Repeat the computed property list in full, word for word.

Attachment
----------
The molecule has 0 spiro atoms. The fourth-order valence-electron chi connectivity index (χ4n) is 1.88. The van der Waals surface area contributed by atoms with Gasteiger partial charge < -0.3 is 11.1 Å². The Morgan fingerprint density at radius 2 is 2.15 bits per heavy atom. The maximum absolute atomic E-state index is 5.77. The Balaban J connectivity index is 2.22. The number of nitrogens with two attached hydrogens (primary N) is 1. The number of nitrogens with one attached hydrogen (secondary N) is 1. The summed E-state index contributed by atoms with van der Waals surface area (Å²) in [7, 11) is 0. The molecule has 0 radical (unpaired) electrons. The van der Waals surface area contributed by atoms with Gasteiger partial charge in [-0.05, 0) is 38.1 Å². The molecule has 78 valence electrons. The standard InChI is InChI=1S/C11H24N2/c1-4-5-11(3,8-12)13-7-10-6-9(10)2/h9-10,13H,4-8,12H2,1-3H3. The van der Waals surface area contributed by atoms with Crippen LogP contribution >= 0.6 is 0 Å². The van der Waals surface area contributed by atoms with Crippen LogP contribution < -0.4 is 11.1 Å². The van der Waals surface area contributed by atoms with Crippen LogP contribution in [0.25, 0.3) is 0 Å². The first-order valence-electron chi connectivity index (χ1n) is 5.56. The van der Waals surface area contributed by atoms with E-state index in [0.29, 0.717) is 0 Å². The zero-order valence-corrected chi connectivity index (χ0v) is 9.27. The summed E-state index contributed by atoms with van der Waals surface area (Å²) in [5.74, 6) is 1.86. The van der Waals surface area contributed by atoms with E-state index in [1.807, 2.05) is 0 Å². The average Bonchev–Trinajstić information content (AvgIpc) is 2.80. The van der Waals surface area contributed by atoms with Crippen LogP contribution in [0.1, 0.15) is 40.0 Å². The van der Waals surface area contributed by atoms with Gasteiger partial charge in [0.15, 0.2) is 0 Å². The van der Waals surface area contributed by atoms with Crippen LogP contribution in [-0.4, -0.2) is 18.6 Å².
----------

The molecule has 0 spiro atoms. The fourth-order valence-electron chi connectivity index (χ4n) is 1.88. The van der Waals surface area contributed by atoms with Gasteiger partial charge < -0.3 is 11.1 Å². The Morgan fingerprint density at radius 2 is 2.15 bits per heavy atom. The maximum absolute atomic E-state index is 5.77. The Balaban J connectivity index is 2.22. The number of nitrogens with two attached hydrogens (primary N) is 1. The number of nitrogens with one attached hydrogen (secondary N) is 1. The summed E-state index contributed by atoms with van der Waals surface area (Å²) in [7, 11) is 0. The molecule has 0 radical (unpaired) electrons. The van der Waals surface area contributed by atoms with Gasteiger partial charge in [-0.05, 0) is 38.1 Å². The molecule has 78 valence electrons. The standard InChI is InChI=1S/C11H24N2/c1-4-5-11(3,8-12)13-7-10-6-9(10)2/h9-10,13H,4-8,12H2,1-3H3. The van der Waals surface area contributed by atoms with Crippen LogP contribution >= 0.6 is 0 Å². The van der Waals surface area contributed by atoms with Crippen LogP contribution < -0.4 is 11.1 Å². The van der Waals surface area contributed by atoms with Crippen LogP contribution in [0.25, 0.3) is 0 Å². The first-order valence-electron chi connectivity index (χ1n) is 5.56. The van der Waals surface area contributed by atoms with E-state index in [0.29, 0.717) is 0 Å². The zero-order valence-corrected chi connectivity index (χ0v) is 9.27. The summed E-state index contributed by atoms with van der Waals surface area (Å²) in [5.74, 6) is 1.86. The van der Waals surface area contributed by atoms with E-state index in [1.807, 2.05) is 0 Å². The average Bonchev–Trinajstić information content (AvgIpc) is 2.80. The van der Waals surface area contributed by atoms with Crippen LogP contribution in [0.1, 0.15) is 40.0 Å². The van der Waals surface area contributed by atoms with Gasteiger partial charge in [0.15, 0.2) is 0 Å². The van der Waals surface area contributed by atoms with Crippen LogP contribution in [-0.4, -0.2) is 18.6 Å².